Lena Dunham Delivers Keynote At SXSW; Advocates For Stronger Female Roles In Hollywood
Lena Dunham made a call for less typecasting in Hollywood for female roles and spoke about the evolution of her career during her Keynote speech at SXSW on Monday, March 10.
Fresh off her first time hosting Saturday Night Live, Dunham appeared in Austin to give a speech about her career. Dunham, 27, is currently one of the most visible and successful women in television. She writes and stars in her own hit show, HBO’s Girls, and advocates for women’s rights in her spare time.
Dunham arguably got her big break at SXSW when her debut film, Tiny Furniture, won the narrative prize at the 2010 SXSW, catapulting her into Hollywood and leading to her partnership with HBO. During her keynote speech, Dunham acknowledged her close ties to the festival.
“To me, this place represents magic, hope, beginnings, adulthood, freedom, triumph and tacos,” Dunham began.
Dunham then described her early attempts at filmmaking and how she eventually became the awkward and award-winning Dunham we all know and love. Though her show represents a new wave of strong, honest female characters on television, Dunham admitted to the SXSW audience that outside of their Girls bubble, lead actresses Allison Williams, Zosia Mamet and Jemima Kirke have been having a hard time finding challenging roles. In comparison, Dunham noted, Adam Driver, who plays Dunham’s character’s love interest on the show, has seen his film career take off with a plethora of interesting roles available to him.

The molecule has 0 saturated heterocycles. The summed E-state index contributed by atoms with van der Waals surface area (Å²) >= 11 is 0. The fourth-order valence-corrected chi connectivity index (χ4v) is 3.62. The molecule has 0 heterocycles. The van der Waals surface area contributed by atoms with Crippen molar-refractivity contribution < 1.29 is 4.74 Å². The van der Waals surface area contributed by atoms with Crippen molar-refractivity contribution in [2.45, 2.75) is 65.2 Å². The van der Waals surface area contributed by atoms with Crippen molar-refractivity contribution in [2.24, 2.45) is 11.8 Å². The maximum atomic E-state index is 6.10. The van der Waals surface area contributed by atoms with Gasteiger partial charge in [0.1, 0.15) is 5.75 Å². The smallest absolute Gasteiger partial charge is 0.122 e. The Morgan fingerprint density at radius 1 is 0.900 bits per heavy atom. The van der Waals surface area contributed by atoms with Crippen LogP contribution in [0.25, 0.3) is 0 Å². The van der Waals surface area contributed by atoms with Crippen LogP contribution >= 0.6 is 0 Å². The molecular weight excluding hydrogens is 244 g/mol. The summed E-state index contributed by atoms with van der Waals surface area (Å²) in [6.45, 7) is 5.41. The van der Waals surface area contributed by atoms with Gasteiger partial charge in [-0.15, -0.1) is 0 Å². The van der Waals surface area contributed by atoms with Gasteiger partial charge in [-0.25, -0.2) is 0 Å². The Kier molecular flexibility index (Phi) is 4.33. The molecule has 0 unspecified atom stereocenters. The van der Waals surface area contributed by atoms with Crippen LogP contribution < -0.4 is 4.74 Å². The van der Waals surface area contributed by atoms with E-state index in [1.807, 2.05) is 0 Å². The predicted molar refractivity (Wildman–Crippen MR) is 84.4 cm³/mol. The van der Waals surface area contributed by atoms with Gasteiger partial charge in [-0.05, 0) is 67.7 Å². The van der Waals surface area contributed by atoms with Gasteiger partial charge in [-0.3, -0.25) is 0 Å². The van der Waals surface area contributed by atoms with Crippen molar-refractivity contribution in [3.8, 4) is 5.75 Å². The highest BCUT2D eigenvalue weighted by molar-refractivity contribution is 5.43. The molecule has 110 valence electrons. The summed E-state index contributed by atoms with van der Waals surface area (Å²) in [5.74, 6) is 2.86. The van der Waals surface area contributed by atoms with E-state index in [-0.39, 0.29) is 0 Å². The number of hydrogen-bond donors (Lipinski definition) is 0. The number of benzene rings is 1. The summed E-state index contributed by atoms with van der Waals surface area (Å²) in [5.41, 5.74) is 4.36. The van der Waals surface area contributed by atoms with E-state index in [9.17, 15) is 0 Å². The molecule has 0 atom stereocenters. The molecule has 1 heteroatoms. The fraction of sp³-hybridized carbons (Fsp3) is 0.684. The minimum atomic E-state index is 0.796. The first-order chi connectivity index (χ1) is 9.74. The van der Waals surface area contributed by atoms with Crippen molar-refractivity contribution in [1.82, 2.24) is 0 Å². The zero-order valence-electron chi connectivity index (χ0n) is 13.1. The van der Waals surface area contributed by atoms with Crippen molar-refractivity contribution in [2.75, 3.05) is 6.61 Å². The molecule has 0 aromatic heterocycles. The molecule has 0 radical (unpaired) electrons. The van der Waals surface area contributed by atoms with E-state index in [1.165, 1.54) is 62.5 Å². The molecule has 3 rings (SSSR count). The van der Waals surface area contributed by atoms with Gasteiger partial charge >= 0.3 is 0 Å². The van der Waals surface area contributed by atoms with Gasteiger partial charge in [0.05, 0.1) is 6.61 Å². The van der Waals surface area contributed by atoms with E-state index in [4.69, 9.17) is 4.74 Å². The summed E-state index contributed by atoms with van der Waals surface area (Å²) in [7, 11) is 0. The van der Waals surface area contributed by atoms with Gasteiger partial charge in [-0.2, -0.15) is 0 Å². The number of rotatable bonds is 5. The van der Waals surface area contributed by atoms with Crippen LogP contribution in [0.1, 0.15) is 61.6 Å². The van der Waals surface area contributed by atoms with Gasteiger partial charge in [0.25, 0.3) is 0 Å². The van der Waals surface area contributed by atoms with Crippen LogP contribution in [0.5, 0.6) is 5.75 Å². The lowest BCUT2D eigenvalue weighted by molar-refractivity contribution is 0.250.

Dunham was quick to say that Driver deserved his success, but pointed out the discrepancy to explain how female actresses are more easily typecast in Hollywood. While Driver has been able to accumulate roles that are not simply copies of his character on Girls, Williams and Mamet have not had the same luck, says Dunham.
“Even though both [Mamet and Williams] are capable of so much, they’re not asked to do it. And this is not a knock on Adam’s talent, which is utterly boundless and he’s exactly the actor who should be doing all this. It’s a knock on a world were women are typecast and men can play villains, Lotharios and nerds in one calendar year and something has to change and I’m trying,” Dunham said.
Dunham ended her speech by stating her goals as a writer, actress, filmmaker.
“I want to make people laugh…I want to be of service to the causes that are dear to me and be an agent of change specifically for women and girls, and on a purely selfish level, I want to continually challenge myself to grow as an artist,” Dunham declared.
Dunham wrapped up her hour-long speech with one final piece of advice: “Don’t wait around for someone else to tell your story. Do it yourself by whatever means necessary.”
– Olivia Truffaut-Wong
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